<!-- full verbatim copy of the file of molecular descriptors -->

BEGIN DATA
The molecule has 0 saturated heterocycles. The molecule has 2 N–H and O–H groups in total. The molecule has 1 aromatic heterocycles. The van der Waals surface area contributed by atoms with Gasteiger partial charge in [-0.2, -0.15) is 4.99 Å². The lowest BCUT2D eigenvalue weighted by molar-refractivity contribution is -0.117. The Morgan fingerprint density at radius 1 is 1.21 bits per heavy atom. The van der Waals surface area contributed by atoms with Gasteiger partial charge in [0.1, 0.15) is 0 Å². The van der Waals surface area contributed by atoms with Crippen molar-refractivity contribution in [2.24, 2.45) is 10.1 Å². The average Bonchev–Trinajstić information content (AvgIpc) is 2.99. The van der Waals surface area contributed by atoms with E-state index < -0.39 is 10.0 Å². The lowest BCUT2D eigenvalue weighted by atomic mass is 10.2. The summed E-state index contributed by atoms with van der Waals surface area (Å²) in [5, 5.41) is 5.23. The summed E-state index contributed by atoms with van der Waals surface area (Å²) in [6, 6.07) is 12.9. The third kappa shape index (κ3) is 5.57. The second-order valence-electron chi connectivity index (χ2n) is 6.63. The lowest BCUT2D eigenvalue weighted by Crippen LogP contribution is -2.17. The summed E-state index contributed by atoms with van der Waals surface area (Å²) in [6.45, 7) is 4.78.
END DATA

The molecule has 0 saturated heterocycles. The molecule has 2 N–H and O–H groups in total. The molecule has 1 aromatic heterocycles. The van der Waals surface area contributed by atoms with Gasteiger partial charge in [-0.2, -0.15) is 4.99 Å². The lowest BCUT2D eigenvalue weighted by molar-refractivity contribution is -0.117. The Morgan fingerprint density at radius 1 is 1.21 bits per heavy atom. The van der Waals surface area contributed by atoms with Gasteiger partial charge in [0.1, 0.15) is 0 Å². The van der Waals surface area contributed by atoms with Crippen molar-refractivity contribution in [2.24, 2.45) is 10.1 Å². The average Bonchev–Trinajstić information content (AvgIpc) is 2.99. The van der Waals surface area contributed by atoms with E-state index < -0.39 is 10.0 Å². The lowest BCUT2D eigenvalue weighted by atomic mass is 10.2. The summed E-state index contributed by atoms with van der Waals surface area (Å²) in [5, 5.41) is 5.23. The summed E-state index contributed by atoms with van der Waals surface area (Å²) in [6, 6.07) is 12.9. The third kappa shape index (κ3) is 5.57. The second-order valence-electron chi connectivity index (χ2n) is 6.63. The lowest BCUT2D eigenvalue weighted by Crippen LogP contribution is -2.17. The summed E-state index contributed by atoms with van der Waals surface area (Å²) in [6.45, 7) is 4.78.